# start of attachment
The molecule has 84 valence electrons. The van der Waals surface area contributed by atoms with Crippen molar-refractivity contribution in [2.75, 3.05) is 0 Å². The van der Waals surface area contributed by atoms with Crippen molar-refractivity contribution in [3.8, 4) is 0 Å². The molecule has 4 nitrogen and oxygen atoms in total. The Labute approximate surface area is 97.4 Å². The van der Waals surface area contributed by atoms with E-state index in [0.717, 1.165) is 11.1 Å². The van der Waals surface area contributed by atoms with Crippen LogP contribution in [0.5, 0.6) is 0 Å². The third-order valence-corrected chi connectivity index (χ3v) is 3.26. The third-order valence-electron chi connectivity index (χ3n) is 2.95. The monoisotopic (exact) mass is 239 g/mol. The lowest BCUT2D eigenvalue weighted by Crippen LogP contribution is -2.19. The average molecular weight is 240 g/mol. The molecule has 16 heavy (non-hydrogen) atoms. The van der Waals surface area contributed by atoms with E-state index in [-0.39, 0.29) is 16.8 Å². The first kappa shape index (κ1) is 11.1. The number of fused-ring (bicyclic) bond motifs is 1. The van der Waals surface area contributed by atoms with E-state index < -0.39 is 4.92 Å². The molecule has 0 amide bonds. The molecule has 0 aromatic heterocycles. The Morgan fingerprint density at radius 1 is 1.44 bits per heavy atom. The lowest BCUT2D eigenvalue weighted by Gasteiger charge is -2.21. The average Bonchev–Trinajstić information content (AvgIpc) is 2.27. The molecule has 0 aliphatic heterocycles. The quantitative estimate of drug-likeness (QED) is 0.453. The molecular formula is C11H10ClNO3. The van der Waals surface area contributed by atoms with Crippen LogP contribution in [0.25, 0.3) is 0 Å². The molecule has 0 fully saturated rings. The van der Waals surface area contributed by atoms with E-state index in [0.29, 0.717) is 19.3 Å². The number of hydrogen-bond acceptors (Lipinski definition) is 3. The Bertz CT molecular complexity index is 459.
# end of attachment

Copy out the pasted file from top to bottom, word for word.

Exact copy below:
The molecule has 84 valence electrons. The van der Waals surface area contributed by atoms with Crippen molar-refractivity contribution in [2.75, 3.05) is 0 Å². The van der Waals surface area contributed by atoms with Crippen molar-refractivity contribution in [3.8, 4) is 0 Å². The molecule has 4 nitrogen and oxygen atoms in total. The Labute approximate surface area is 97.4 Å². The van der Waals surface area contributed by atoms with E-state index in [0.717, 1.165) is 11.1 Å². The van der Waals surface area contributed by atoms with Crippen LogP contribution in [0.5, 0.6) is 0 Å². The third-order valence-corrected chi connectivity index (χ3v) is 3.26. The third-order valence-electron chi connectivity index (χ3n) is 2.95. The monoisotopic (exact) mass is 239 g/mol. The lowest BCUT2D eigenvalue weighted by Crippen LogP contribution is -2.19. The average molecular weight is 240 g/mol. The molecule has 16 heavy (non-hydrogen) atoms. The van der Waals surface area contributed by atoms with E-state index in [-0.39, 0.29) is 16.8 Å². The first kappa shape index (κ1) is 11.1. The number of fused-ring (bicyclic) bond motifs is 1. The van der Waals surface area contributed by atoms with E-state index < -0.39 is 4.92 Å². The molecule has 0 amide bonds. The molecule has 0 aromatic heterocycles. The Morgan fingerprint density at radius 1 is 1.44 bits per heavy atom. The lowest BCUT2D eigenvalue weighted by Gasteiger charge is -2.21. The average Bonchev–Trinajstić information content (AvgIpc) is 2.27. The molecule has 0 aliphatic heterocycles. The quantitative estimate of drug-likeness (QED) is 0.453. The molecular formula is C11H10ClNO3. The van der Waals surface area contributed by atoms with Crippen LogP contribution in [0.25, 0.3) is 0 Å². The molecule has 0 fully saturated rings. The van der Waals surface area contributed by atoms with E-state index in [0.29, 0.717) is 19.3 Å². The number of hydrogen-bond acceptors (Lipinski definition) is 3. The Bertz CT molecular complexity index is 459.